Why we need more restorative justice

By Suzi Wizowaty, reposted from VtDigger Commentary, March 23, 2017

I have been known to say, a few hundred times, that punishment doesn’t work. That is to say, it “works” if your goal is to cause suffering. But it doesn’t work if you want to make things better as a result, for example to reduce future crime, because the human beings we punish tend to emerge more damaged as a result — that is, more prone to hurt others, rather than chastened or rehabilitated and propelled to a better, kinder, more responsible life.

The question then becomes, what’s the alternative?

There is an alternative, but look what happens when well-meaning people who want to avoid the destructive consequences of punishment are not able to access the alternative, either because it doesn’t exist or because they don’t know it exists.


Expanding Parole for Elderly and Seriously Ill Prisoners: A Common-Sense Reform

By Larry Lewack – Op Ed / Commentary, 2.17.17

A recent study by the ACLU documents that elderly prisoners are the least dangerous group of people behind bars, but the most expensive to incarcerate. Yet the number of elderly prisoners in Vermont correctional facilities is on the increase, due in part to a legacy of harsh sentences for less serious crimes that is a legacy of our failed ‘war on drugs.’  According to the ACLU report, a typical aging prisoner costs taxpayers about twice as much to incarcerate.  With typical costs of housing an inmate now estimated above $50,000/year, this trend does not bode well for taxpayers.


Good People, Bad Mistakes

Ange Greene  Address given by Ange Greene, VCJR outreach coordinator, at  the Re-imagining Justice conference on Dec. 1 at Vermont Law School.

Good morning. My name is Ange Greene and 34 months ago I  was sentenced to 25 months at Chittenden Regional Correctional Facility for assault and robbery. I was scared into a plea deal and away I went. Jail was a culture shock to say  the  very least. I found myself three days into my bid on the  floor of  the hole hallucinating and vomiting. The only things I was given  up until that point were a flat mattress, 2 green  blankets, an orange jump suit, and flip flops. All of a sudden  my cell door opened and I was told my case worker needed to  see me. I hadn’t even had a detox assessment yet. They shackled my ankles and cuffed my hands and paraded me  down the hall like  I was a caged animal.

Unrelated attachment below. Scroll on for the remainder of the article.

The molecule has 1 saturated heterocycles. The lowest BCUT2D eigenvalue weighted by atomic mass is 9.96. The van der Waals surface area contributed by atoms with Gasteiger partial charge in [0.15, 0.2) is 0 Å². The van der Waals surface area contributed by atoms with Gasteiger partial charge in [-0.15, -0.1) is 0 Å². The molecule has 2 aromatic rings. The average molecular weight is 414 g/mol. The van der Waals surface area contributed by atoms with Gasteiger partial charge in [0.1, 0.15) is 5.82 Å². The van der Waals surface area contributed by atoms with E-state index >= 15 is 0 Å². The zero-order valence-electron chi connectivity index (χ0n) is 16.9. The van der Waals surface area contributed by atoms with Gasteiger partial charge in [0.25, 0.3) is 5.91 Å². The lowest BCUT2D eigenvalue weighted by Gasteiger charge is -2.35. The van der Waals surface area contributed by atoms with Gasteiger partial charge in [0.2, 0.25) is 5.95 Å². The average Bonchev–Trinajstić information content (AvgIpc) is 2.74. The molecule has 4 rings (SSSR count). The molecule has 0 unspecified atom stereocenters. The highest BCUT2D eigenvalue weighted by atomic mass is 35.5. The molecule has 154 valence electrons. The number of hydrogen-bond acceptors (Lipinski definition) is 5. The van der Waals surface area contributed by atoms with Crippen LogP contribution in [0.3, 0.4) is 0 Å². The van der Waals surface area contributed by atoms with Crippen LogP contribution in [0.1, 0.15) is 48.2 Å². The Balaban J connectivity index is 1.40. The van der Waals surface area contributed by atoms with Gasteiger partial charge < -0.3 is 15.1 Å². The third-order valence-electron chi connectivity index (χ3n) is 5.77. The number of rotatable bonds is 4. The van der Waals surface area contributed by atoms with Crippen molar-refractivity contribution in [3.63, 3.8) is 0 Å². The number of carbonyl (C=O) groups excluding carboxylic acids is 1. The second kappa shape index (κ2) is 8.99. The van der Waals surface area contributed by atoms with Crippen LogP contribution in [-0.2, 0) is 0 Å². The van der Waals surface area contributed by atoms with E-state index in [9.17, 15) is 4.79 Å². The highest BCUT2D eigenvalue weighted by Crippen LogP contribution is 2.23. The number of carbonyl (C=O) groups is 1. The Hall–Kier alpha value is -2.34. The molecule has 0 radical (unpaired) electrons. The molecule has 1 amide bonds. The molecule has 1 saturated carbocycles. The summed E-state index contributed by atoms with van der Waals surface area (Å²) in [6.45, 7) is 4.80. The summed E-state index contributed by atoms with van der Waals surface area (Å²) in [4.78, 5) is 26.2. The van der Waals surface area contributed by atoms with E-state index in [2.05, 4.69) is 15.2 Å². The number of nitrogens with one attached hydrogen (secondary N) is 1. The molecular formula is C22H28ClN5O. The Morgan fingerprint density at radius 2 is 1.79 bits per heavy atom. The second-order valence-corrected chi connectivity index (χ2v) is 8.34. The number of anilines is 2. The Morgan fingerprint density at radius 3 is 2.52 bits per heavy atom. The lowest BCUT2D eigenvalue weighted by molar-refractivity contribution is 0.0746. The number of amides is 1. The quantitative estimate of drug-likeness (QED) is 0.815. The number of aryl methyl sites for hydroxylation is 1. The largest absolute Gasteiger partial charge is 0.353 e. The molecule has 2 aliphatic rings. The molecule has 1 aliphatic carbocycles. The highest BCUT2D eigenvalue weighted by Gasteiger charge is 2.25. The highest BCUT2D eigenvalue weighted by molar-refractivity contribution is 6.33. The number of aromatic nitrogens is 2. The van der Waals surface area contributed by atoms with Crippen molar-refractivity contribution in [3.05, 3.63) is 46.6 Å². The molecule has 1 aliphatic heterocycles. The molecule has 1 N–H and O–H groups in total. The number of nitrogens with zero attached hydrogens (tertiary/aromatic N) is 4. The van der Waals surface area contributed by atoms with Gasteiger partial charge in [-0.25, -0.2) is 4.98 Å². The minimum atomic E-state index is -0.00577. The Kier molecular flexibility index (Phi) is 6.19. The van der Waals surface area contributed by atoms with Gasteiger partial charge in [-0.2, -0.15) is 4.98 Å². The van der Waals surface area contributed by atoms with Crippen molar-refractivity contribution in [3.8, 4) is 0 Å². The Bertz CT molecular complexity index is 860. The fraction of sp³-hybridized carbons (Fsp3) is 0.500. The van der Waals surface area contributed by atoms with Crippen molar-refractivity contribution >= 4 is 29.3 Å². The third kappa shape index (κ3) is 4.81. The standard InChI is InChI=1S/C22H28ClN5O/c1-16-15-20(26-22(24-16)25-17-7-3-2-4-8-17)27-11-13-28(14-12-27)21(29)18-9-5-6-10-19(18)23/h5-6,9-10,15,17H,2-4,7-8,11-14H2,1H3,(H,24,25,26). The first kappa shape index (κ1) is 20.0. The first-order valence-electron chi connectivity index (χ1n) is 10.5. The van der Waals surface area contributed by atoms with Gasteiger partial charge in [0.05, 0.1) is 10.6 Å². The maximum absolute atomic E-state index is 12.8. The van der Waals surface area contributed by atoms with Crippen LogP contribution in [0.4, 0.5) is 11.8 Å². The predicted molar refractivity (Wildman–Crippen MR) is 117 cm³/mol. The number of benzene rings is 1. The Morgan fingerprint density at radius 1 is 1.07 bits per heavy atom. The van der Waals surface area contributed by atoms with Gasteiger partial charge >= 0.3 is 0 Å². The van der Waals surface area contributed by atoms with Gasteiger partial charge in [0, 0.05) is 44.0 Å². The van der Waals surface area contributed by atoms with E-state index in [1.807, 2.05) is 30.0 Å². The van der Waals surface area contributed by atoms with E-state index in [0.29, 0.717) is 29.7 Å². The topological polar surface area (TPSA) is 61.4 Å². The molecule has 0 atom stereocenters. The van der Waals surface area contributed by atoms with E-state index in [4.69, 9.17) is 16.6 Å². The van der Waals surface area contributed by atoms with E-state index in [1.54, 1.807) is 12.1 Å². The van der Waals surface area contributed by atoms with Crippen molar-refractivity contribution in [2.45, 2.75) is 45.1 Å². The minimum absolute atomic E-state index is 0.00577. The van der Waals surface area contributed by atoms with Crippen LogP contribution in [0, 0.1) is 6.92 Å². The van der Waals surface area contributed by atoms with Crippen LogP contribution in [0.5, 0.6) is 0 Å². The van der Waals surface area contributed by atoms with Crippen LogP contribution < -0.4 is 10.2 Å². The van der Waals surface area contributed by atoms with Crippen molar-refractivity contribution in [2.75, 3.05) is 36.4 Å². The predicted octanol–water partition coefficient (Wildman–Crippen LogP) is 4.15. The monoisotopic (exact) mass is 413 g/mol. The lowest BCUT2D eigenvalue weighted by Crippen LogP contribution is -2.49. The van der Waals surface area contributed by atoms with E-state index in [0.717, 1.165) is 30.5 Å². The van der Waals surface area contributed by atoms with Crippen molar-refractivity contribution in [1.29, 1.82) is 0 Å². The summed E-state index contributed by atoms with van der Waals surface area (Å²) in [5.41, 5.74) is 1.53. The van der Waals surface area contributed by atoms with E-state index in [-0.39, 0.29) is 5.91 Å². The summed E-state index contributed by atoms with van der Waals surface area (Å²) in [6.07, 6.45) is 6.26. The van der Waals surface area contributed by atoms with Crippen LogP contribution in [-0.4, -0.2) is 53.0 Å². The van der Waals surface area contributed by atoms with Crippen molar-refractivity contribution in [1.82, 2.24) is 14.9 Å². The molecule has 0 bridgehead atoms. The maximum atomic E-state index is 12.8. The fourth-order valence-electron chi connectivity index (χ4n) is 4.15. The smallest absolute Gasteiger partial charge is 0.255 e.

When I learned that the price of stock in CCA and GEO Group, the world's two leading private prison companies, had plummeted (25% in one report, 35% and 50% in another), I felt a rush of glee. Then, oops, schadenfreude, I noted. It's not good to take pleasure in someone else's pain. It's the reason we don't lick our fingers after flicking out drops of wine for the ten plagues at Passover.  It's a value I genuinely hold.

And then I began to wonder, What is the difference between taking joy in someone else's pain when the someone else is a stockholder in a private prison company, and a victim's bitter satisfaction in hearing that an assailant/robber/killer is going to jail?


On Punishment and Deterrence: How to Create More Victims

The question at the heart of criminal justice reform is, Do we want government to play a role in preventing crime, or simply to punish crime after the fact?

We all want to live in safe communities.  But we have over-incarcerated our population, to the extent that incarceration itself has created problems.  This should make us question our current path, and particularly the Vermont legislature’s stubborn insistence on criminalizing new behaviors and increasing penalties, when this approach is widely understood to be counterproductive.


Thinking Inside the Box

A Look at Correctional Facility Reform from Within

Guest blog by Scott Lowe, Northern State Correctional Facility

As I understand from local news reports, a forum has been opened by the Attorney General, Bill Sorrell, between the citizens of this state and his office regarding the increasing number of incarcerated persons in our jails and prisons.